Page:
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Strawberry-Rhubarb Fruit Bars

Strawberry-Rhubarb Fruit Bars

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Can Be Made Ahead, Can Be Prepared Ahead

Active Time: 40 minutes
Start to Finish: 2 hours, 45 minutes, (including 1 1/2 hours of cooling time).


  • 1 cup chopped nuts (walnuts, pecans, almonds or hazelnuts) or old-fashioned rolled oats, divided
  • 3/4 cup whole-wheat pastry flour (see Note)
  • 3/4 cup all-purpose flour
  • 1/2 cup sugar
  • 1/2 tsp. salt
  • 4 Tbs. cold unsalted butter, cut into small pieces
  • 1 large egg
  • 2 Tbs. canola oil
  • 1 tsp. vanilla extract
  • 1/4 tsp. almond extract
  • 3 cups diced strawberries (fresh or frozen), divided
  • 3 cups diced fresh rhubarb, divided
  • 1/4 cup orange juice
  • 1/2 cup and 2 Tbs. sugar
  • 1/4 cup cornstarch
  • 1 tsp. vanilla extract



Combine 3/4 cup nuts (or oats), whole-wheat flour, all-purpose flour, sugar and salt in a food processor. Pulse until the nuts are finely ground. Add in butter and pulse again to mix in.

Whisk egg, oil, 1 teaspoon vanilla and almond extract in a small bowl. While running the food processor, add this mixture in. Process, then pulse, scraping down the sides, if necessary, until the mixture begins to clump, 30 to 45 seconds (it should look crumbly).

Remove 1/2 cup of the mixture and combine in a bowl with the remaining 1/4 cup chopped nuts (or oats). Set aside for the topping.

Preheat oven to 400°F. Coat a 9-by-13-inch baking dish with cooking spray.

Fruit filling & bars:

Combine 2 cups strawberries, 2 cups rhubarb, orange juice, sugar and cornstarch in a large saucepan. Bring to a simmer over medium heat, stirring constantly, until the mixture is very thick (4 to 5 minutes). (Note it may take longer to get a thick result if starting with frozen fruit.) Stir in the remaining 1 cup strawberries and 1 cup rhubarb and 1 teaspoon vanilla.

Spread the dough evenly into baking dish and press into the bottom to form a crust. Spread the fruit filling over the crust. Sprinkle the reserved topping over the filling.

Bake for 15 minutes, then reduce oven temperature to 350° and bake until the crust and topping are lightly brown, about 25 to 30 minutes. Cool completely before cutting into bars (at least 1 1/2 hours).


If preparing ahead, you can cover and refrigerate the crust and topping (Steps 1-2) for up to 1 day. Note: Whole-wheat pastry flour is lower in protein than regular whole-wheat flour and has less gluten-forming potential. You can find it in the natural-foods section of large supermarkets and natural-foods stores, and store in the freezer.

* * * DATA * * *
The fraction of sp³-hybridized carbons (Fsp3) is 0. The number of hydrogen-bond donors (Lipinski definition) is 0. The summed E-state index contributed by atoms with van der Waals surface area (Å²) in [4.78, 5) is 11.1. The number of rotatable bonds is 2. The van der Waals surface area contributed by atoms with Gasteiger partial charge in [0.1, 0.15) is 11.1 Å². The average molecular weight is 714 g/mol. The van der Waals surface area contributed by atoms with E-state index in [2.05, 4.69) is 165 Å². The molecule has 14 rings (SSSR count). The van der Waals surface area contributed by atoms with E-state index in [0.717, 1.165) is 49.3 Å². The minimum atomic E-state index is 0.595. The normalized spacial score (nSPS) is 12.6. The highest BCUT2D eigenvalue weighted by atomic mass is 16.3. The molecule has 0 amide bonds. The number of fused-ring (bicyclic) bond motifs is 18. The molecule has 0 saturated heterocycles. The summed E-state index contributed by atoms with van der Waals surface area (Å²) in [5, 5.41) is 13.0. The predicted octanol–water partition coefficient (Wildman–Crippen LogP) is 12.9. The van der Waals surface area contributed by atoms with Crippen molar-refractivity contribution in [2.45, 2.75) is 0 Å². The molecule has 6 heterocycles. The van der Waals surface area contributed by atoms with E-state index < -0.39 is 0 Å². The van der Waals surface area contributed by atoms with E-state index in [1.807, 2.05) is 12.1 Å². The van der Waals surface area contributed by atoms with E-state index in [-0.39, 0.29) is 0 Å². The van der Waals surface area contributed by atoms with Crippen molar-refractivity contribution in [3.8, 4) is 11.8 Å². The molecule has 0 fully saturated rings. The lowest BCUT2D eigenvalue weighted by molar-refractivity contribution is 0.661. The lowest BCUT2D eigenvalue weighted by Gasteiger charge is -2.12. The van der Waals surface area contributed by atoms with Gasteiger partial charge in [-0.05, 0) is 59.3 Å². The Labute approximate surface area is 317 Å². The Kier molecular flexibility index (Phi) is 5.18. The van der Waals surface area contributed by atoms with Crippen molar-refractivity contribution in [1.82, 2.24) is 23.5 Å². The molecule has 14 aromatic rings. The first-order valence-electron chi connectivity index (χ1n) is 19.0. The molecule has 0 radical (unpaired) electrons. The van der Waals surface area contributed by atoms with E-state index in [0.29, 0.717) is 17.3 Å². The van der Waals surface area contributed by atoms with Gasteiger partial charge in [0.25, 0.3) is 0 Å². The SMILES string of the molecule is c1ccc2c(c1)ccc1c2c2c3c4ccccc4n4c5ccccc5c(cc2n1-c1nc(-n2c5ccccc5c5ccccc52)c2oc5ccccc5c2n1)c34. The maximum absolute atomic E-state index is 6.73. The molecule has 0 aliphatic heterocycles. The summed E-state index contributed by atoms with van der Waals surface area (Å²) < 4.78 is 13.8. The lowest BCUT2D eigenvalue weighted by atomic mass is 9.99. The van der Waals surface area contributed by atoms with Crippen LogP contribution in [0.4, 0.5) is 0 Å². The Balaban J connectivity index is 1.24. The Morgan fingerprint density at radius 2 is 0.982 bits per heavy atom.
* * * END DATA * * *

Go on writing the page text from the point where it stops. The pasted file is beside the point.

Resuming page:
Nutritional Information, per serving

Calories: Per ; Fat: 9g (Saturated Fat: 2g; Monounsaturated Fat: 2g; Polyunsaturated Fat: ); Protein: 3g; Carbs: 26g; Fiber: 2g; Cholesterol: 19mg; Iron: ; Sodium: 71mg; Calcium: .

Note: Nutritional information is approximate.

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From EatingWell


18 bars




Kosher v. table salt
We always use kosher salt in our cooking because its crystals dissolve better in water than ordinary table salt. However, kosher and table salt are not equivalent when you are measuring amounts for a recipe. To further confuse matters, different types of kosher salt measure differently. If a recipe calls for table salt (or just salt), and the amounts are relatively small (e.g., one teaspoon), we simply use the amount called for in the recipe. You can always add a bit more salt to taste. If however, the recipe calls for larger amounts of salt, as would be the case, for example, in a brine, then you should convert the amount called for. Most sources cite 2 types of kosher salt as being widely available: Morton (which is what we use) and Diamond Crystal (which none of us have ever been able to find.) In any case, to convert the amount of table salt to Morton Kosher Salt, multiply the table salt by 1.5; to convert to Diamond Crystal, multiply by 2.

Just another example of why algebra really is im

Salted or Unsalted?Salted or Unsalted?
We always cook with unsalted butter. Salted butter is usually less fresh than unsalted, and the salt can be used to mask inferior flavors. Also, manufacturers add different amounts of salt to their butter, so it is difficult to control the amount of salt in your recipe. In a pinch, you can use salted butter in a savory recipe, but we would not recommend using it for baking.